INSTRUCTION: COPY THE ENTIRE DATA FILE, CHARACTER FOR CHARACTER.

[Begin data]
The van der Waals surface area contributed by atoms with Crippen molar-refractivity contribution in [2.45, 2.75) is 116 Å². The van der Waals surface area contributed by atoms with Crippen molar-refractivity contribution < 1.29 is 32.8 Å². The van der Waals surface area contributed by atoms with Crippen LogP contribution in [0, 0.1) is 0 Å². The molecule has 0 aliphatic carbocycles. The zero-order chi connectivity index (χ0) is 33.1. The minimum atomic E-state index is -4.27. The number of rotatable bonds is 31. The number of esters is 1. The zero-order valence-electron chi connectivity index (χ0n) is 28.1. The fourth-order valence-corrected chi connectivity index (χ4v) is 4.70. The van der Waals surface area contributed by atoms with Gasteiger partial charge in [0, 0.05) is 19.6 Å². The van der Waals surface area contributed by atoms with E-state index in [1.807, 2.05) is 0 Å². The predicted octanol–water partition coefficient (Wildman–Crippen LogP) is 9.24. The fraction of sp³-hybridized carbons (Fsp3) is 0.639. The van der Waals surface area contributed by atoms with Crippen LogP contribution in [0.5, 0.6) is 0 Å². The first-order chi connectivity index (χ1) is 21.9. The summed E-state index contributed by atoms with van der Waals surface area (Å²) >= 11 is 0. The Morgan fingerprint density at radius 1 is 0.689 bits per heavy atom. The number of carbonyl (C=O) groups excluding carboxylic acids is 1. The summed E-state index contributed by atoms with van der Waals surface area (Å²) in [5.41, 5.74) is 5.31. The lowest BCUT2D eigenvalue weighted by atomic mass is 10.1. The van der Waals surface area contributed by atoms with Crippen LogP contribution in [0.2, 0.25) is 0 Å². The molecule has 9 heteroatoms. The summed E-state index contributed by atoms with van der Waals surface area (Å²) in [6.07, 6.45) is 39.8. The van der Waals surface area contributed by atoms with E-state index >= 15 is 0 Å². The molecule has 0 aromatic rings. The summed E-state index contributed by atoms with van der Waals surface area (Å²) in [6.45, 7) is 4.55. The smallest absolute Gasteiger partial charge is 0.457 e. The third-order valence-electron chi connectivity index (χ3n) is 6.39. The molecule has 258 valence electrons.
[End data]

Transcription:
The van der Waals surface area contributed by atoms with Crippen molar-refractivity contribution in [2.45, 2.75) is 116 Å². The van der Waals surface area contributed by atoms with Crippen molar-refractivity contribution < 1.29 is 32.8 Å². The van der Waals surface area contributed by atoms with Crippen LogP contribution in [0, 0.1) is 0 Å². The molecule has 0 aliphatic carbocycles. The zero-order chi connectivity index (χ0) is 33.1. The minimum atomic E-state index is -4.27. The number of rotatable bonds is 31. The number of esters is 1. The zero-order valence-electron chi connectivity index (χ0n) is 28.1. The fourth-order valence-corrected chi connectivity index (χ4v) is 4.70. The van der Waals surface area contributed by atoms with Gasteiger partial charge in [0, 0.05) is 19.6 Å². The van der Waals surface area contributed by atoms with E-state index in [1.807, 2.05) is 0 Å². The predicted octanol–water partition coefficient (Wildman–Crippen LogP) is 9.24. The fraction of sp³-hybridized carbons (Fsp3) is 0.639. The van der Waals surface area contributed by atoms with Crippen LogP contribution in [0.5, 0.6) is 0 Å². The first-order chi connectivity index (χ1) is 21.9. The summed E-state index contributed by atoms with van der Waals surface area (Å²) >= 11 is 0. The Morgan fingerprint density at radius 1 is 0.689 bits per heavy atom. The number of carbonyl (C=O) groups excluding carboxylic acids is 1. The summed E-state index contributed by atoms with van der Waals surface area (Å²) in [5.41, 5.74) is 5.31. The lowest BCUT2D eigenvalue weighted by atomic mass is 10.1. The van der Waals surface area contributed by atoms with Crippen LogP contribution in [0.2, 0.25) is 0 Å². The molecule has 9 heteroatoms. The summed E-state index contributed by atoms with van der Waals surface area (Å²) in [6.07, 6.45) is 39.8. The van der Waals surface area contributed by atoms with E-state index >= 15 is 0 Å². The molecule has 0 aromatic rings. The summed E-state index contributed by atoms with van der Waals surface area (Å²) in [6.45, 7) is 4.55. The smallest absolute Gasteiger partial charge is 0.457 e. The third-order valence-electron chi connectivity index (χ3n) is 6.39. The molecule has 258 valence electrons.